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leagued
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Reviews

Postby leagued » 05 Feb 2013 20:54

Do any of the new McDune books even get reviewed by anything other than Amazon posters? Like by any of the semi-reputable sci-fi book review blogs?
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Omphalos
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Re: Reviews

Postby Omphalos » 05 Feb 2013 22:01

It's been years since anyone with a Mae reviewed them, and even then the reviews were dismissive. Nothing serious, IIRC.

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leagued
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Re: Reviews

Postby leagued » 05 Feb 2013 22:43

That was my belief. I enjoy the OH reviews that get posted here, though I haven't seen any of Winds or Sisterhood; I'm guessing that even those who once were committed to eviserating the new material finally have given up on them completely and just can't be bothered to pick them up.
I'd still like to see reviews by reasonably neutral parties but I suspect that nobody is getting ARCs (advance review copies) of the books. Back in the long ago I tried to argue on the DN board that this is the kind of tactic that helps sell books but prevents them from having any creditability (similar to not pre-screening movies to critics to prevent any bad publicity from hurting opening weekend sales). The only outside review Byron could point to was by a national library review; which is basically a library-feeder ie it picked books that were likely to get readership not necessarily quality. It was a reasonably good discussion were I bent Byron into a logic bind b/c the same review cite actually gave one of the new books a "starred" review but didn't for the original Dune. Once Byron had to either admit that the review was crap or point-blank state that he thought new dune was BETTER than FH Dune the thread was deleted.

Anyway... good to know that the outside review media doesn't take McDune seriously.
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leagued
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Re: Reviews

Postby leagued » 19 Feb 2013 02:19

http://thewertzone.blogspot.sg/search/label/kevin%20j.%20anderson

This was the most recent review by someone I consider reputable in the field of SF/F book reviews. I've found his blog to be a good source of reading recommendations and this is a pretty concise article that pretty accurately reflects my opinion of the prequels. Other OH mileage may vary. The most interesting part is when he talks about BH being approached by an editor w/ the idea for a tribute anthology of respected SF authors... and KJA. Sad to know that we might actually have gotten something worthwhile all the way back at the beginning. (This, I suspect is where other OHers may disagree and be opposed to even such an idea).
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Jodorowsky's Acolyte
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Re: Reviews

Postby Jodorowsky's Acolyte » 19 Feb 2013 03:03

In Brian's epilogue to Dune: House Atreides, he claimed that the reason why the anthology was never pulled off was because of legal technicalities. KJA wasn't responsible for the anthology not happening, because he was one of the authors invited to write for it. I did do a thread sometime ago where I comprised my own list of favorite sci-fi/fantasy authors, and assigned each other a particular theme which best suited their talents. We got off track over Heinlein, but I liked the what-if anthology scenario I set up. It's something I want to write in the future.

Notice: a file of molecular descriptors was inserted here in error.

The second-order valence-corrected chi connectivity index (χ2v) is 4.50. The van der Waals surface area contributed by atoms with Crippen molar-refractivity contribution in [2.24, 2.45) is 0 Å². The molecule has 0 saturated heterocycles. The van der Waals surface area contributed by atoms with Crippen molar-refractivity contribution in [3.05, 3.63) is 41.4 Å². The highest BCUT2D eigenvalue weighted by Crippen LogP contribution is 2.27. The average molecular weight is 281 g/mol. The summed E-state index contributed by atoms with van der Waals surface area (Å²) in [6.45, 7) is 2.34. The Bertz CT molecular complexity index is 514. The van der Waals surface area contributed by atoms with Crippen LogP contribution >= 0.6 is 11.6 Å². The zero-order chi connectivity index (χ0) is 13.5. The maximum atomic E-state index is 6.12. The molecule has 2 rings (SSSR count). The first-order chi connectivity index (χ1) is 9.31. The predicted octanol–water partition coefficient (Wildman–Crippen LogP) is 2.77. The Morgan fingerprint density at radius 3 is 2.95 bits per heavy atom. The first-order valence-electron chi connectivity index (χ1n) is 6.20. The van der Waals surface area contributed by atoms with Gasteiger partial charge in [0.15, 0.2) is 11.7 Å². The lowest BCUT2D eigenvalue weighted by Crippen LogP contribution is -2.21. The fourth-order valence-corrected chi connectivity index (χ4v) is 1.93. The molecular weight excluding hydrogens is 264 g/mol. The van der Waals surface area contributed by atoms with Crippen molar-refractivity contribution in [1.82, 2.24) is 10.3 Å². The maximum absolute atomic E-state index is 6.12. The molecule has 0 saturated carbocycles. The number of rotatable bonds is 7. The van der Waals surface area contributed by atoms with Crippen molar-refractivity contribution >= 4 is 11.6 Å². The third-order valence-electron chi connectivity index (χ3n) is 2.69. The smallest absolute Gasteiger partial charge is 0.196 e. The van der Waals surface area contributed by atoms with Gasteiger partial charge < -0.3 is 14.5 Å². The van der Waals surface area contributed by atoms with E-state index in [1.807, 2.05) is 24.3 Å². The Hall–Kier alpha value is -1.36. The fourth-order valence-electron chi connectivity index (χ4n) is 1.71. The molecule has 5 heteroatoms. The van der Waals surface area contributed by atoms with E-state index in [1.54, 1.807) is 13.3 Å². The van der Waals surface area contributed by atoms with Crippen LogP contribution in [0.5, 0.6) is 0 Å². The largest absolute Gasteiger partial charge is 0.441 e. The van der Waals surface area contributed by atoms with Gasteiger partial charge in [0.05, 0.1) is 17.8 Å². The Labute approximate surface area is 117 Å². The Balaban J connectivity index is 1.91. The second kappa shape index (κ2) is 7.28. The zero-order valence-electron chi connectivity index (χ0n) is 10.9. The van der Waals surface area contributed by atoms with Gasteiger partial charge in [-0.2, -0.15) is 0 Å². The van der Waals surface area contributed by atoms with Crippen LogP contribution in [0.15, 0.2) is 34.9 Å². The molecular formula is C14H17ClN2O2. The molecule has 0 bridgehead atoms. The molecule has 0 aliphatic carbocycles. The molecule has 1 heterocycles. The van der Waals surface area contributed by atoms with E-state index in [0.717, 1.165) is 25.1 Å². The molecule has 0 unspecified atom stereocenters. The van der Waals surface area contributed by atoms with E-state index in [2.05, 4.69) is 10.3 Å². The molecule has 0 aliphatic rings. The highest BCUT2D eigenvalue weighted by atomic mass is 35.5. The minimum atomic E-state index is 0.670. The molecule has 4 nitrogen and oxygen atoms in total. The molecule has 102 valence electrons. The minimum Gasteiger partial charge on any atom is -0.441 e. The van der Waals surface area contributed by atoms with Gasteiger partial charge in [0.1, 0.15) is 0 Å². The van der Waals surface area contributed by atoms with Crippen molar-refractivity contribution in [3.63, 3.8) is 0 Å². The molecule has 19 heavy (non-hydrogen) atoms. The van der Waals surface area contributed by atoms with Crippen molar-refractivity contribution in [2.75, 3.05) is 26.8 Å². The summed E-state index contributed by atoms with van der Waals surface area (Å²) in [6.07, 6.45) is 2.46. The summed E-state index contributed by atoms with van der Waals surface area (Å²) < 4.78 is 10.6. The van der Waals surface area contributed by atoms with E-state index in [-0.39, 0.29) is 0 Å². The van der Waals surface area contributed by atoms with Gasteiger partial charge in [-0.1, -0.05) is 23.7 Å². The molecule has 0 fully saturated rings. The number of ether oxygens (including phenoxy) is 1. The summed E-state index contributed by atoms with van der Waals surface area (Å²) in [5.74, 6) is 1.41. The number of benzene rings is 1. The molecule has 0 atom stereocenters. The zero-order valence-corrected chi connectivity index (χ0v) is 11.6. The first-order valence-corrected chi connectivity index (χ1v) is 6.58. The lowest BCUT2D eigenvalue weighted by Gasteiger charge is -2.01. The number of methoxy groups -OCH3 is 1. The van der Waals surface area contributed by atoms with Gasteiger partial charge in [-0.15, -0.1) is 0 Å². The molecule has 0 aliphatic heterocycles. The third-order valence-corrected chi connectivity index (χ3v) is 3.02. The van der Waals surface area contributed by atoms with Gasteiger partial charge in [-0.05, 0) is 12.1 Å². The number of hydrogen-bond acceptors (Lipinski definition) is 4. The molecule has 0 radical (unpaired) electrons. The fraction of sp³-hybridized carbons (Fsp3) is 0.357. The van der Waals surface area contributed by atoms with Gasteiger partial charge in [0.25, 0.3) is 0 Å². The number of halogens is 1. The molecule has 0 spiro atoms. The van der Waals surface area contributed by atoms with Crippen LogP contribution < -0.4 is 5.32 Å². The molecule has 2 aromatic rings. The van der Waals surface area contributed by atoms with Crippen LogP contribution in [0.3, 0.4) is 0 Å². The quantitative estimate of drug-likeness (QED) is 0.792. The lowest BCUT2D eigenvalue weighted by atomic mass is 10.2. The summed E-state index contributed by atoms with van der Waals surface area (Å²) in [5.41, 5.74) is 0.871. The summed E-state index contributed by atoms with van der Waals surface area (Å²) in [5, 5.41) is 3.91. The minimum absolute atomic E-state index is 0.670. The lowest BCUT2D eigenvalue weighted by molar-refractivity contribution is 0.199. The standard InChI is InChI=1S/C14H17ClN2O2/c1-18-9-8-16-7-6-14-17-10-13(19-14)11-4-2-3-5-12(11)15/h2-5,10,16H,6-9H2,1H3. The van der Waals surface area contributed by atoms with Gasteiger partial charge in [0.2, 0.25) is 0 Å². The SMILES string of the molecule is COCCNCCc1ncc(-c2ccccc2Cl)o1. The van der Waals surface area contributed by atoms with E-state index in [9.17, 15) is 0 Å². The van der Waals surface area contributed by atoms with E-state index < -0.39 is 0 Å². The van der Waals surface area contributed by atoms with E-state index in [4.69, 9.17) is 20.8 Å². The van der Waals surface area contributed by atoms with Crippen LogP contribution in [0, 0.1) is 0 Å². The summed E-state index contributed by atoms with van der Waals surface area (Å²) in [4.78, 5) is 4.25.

Don't underestimate the OHers when it comes to fan anthologies. If the authors are damn good, take the universe seriously, and really pull off good quality writing which respects Herbert's series, then they would support such an anthology. It's all in the in writing, and BH and KJA are a bit underdeveloped when it comes to high-brow science-fiction, as well as writing well at all. There are things I like about BH and KJA, but they tragically need much, much more polishing.
'...all those who took part in the rise and fall of the Dune project learned how to fall one and one thousand times with savage obstinacy until learning how to stand. I remember my old father who, while dying happy, said to me: "My son, in my life, I triumphed because I learned how to fail."' -Alejandro Jodorowsky

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Re: Reviews

Postby inhuien » 19 Feb 2013 05:19

Jodorowsky's Acolyte wrote:There are things I like about BH and KJA, but they tragically need much, much more polishing.


I'd have thought you would have knew that you can't polish a turd.

What aspects of their books do you like?
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leagued
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Re: Reviews

Postby leagued » 19 Feb 2013 08:32

I like that I never felt that I'm missing out on something when I listened to them as audiobooks on long roadtrips instead of wasting precious time reading them.
Thank god there's never anybody else on the roads in Nebraska to suffer KJA-inspired road rage.
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Omphalos
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Re: Reviews

Postby Omphalos » 19 Feb 2013 13:31

leagued wrote:http://thewertzone.blogspot.sg/search/label/kevin%20j.%20anderson

This was the most recent review by someone I consider reputable in the field of SF/F book reviews. I've found his blog to be a good source of reading recommendations and this is a pretty concise article that pretty accurately reflects my opinion of the prequels. Other OH mileage may vary. The most interesting part is when he talks about BH being approached by an editor w/ the idea for a tribute anthology of respected SF authors... and KJA. Sad to know that we might actually have gotten something worthwhile all the way back at the beginning. (This, I suspect is where other OHers may disagree and be opposed to even such an idea).